Durham County

Can ‘Bull City Together’ incumbents hold their seats in Durham City Council race?

Challengers say the three incumbent Durham City Council members running together as a team are out of step with city residents.

Jackie Wagstaff, Victoria Peterson and Joshua Gunn criticized the incumbents’ “Bull City Together” bloc during a candidates forum Saturday. The bloc consists of Councilman Charlie Reece and Councilwomen Jillian Johnson and Javiera Caballero, who are running under a joint platform.

Wagstaff, a former council member, questioned the need to have all three incumbents remain on the City Council if they think and vote alike.

“I’m not happy with the leadership that we have now,” she said. “I’m running as an individual. I’m not running as a team because I believe that if you have three people who say they eat alike, think alike and sleep alike, you don’t need all three of them to get that one thing done. You take the one you can tolerate.”

Gunn, who is a vice president of the Greater Durham Chamber of Commerce, criticized the incumbents for supporting a failed transportation policy, which included the Durham-Orange light-rail project. It was supposed to connect Durham and Chapel Hill by way of a 17-mile rail route. Regional transportation officials are regrouping and working on a new plan that may include bus rapid transit.

“Everyone has egg on their face because of the light rail,” Gunn said. “Practical solutions like bus rapid transit weren’t being pursued by our city government. They were pursuing things because of the political agendas attached to them rather than for what makes sense for the city of Durham.”

Challenger Ricardo Correa said he would be an independent voice who represents a growing Latino population in the city.

“I will bring a diverse opinion to the City Council,” he said.

The candidates spoke during a forum Saturday at the Campus Hills Recreation Center where about 100 people attended. The forum was held by Partners Against Crime Districts 3 and 4, neighborhood groups that work with the Police Department and other public safety agencies in the city.

Candidates working together

Reece, Johnson and Caballero decided in the spring to run under the banner of “Bull City Together.”

Their collaboration — a man, an African American woman and a Latina — demonstrates diversity in a city that champions that cause, they say.

They’ve staked out five policy priorities: community engagement, inclusive economic development, housing affordability, community safety and sustainability.

Reece and Johnson, who serves as mayor pro-tem, were elected in 2015. Caballero was appointed in 2018 to fill Steve Schewel’s unexpired council term after he was elected mayor in 2017.

“We don’t agree about everything,” Johnson said. “It took us months to write our platform. It’s only the things we could agree about moving forward. I do think it is important for us to move those things forward that we can agree on.”

Reece gave his vision for Durham the forum.

“I want to make sure that everyone can afford to live and work and raise their kids here no matter how much money you make or what part of our city you call home,” he said. “I am so proud of the work that this city council has done over the last four years. We’ve made a series of unprecedented investments in our police department, we have added more affordable housing, we have added more living-wage jobs, this city is safer than it was four years ago.”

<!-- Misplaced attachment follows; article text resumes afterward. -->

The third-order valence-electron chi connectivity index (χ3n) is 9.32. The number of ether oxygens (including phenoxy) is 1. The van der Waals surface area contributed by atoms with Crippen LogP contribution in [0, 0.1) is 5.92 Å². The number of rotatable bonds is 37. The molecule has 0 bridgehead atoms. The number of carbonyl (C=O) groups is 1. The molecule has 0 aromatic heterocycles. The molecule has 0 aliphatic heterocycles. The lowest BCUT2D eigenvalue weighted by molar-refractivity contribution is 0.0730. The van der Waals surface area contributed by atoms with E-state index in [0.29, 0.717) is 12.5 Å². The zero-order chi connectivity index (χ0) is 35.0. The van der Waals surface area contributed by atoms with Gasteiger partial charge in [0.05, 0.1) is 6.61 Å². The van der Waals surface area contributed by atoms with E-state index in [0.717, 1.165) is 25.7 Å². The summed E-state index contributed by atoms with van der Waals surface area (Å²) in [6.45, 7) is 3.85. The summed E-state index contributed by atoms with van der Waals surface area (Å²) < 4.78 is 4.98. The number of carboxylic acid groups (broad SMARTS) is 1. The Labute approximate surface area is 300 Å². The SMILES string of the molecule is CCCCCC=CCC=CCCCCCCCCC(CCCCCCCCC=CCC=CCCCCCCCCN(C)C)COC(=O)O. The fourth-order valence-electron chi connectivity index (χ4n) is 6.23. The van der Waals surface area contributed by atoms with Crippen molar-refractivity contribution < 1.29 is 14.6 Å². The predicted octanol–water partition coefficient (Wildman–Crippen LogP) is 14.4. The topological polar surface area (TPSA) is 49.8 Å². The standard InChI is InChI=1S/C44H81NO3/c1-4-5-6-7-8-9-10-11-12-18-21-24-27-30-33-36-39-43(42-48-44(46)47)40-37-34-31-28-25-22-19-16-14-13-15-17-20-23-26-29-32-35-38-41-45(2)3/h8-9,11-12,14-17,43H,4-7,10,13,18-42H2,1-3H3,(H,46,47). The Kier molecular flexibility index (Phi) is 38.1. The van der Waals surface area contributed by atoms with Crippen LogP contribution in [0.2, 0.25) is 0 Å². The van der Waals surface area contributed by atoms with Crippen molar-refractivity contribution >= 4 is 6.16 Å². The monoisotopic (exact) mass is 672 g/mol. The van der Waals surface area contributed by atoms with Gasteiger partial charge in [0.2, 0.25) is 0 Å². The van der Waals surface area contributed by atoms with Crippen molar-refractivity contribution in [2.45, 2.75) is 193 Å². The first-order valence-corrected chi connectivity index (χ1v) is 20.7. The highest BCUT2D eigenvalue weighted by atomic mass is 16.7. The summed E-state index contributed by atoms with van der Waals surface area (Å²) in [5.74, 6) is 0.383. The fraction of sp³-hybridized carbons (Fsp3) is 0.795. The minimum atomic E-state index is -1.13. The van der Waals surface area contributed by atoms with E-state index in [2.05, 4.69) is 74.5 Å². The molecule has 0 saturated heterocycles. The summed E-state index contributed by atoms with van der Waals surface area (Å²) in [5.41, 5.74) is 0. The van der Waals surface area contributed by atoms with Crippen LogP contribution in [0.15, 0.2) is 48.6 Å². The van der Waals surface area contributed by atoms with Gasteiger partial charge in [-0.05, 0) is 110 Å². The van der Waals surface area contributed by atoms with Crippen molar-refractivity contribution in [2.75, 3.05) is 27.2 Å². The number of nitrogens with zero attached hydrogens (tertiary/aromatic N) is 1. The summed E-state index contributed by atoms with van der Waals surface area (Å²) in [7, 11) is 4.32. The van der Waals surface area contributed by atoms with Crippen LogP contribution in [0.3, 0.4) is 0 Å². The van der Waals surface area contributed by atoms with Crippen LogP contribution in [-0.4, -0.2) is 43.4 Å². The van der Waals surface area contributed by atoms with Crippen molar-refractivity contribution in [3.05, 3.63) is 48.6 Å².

Critics have questioned their public safety commitment after they helped redirect money that City Manager Tom Bonfield had proposed be used to add 18 police officers in this year’s budget. Police Chief C.J. Davis had requested 72 officers be added during the next four years. The money was used instead to raise the minimum pay for city workers to $15 per hour.

Critics say the city has enough money to pay for both. The city has an unassigned fund balance of about $47.7 million in the 2019-20 fiscal year budget.

Caballero said working together, they avoided public pettiness.

“If you look at other cities like Raleigh, both the City Council and county commissioners, there has been a lot of public fighting,” Caballero said. “I hear what people are saying about needing a different perspective, but at the end of the day you still need four votes. If people want to see where our differences are, look at our zoning votes. That’s where you’re going to see the most difference.”

Reece, Johnson and Caballero recently secured endorsements from the People’s Alliance and the Durham Association of Educators.

Other candidates who participated in Saturday’s forum included Charlitta Burrus, John Tarantino and Daniel Meier and and candidate for mayor Sylvester Williams.

What’s next

Ten candidates are competing in the municipal primary election for three at-large seats on the City Council. Early voting begins Wednesday and runs through Oct. 4. Primary election day is Oct. 8 and the top six finishers will advance to the municipal general election Nov. 5.

The race for mayor between incumbent Steve Schewel and challenge Sylvester Williams will be settled in the general election, as will the $95 million bond referendum for affordable housing.

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Joe Johnson is a reporter covering breaking stories for The News & Observer. He most recently covered towns in western Wake County and Chatham County. Before that, he covered high school sports for The Herald-Sun.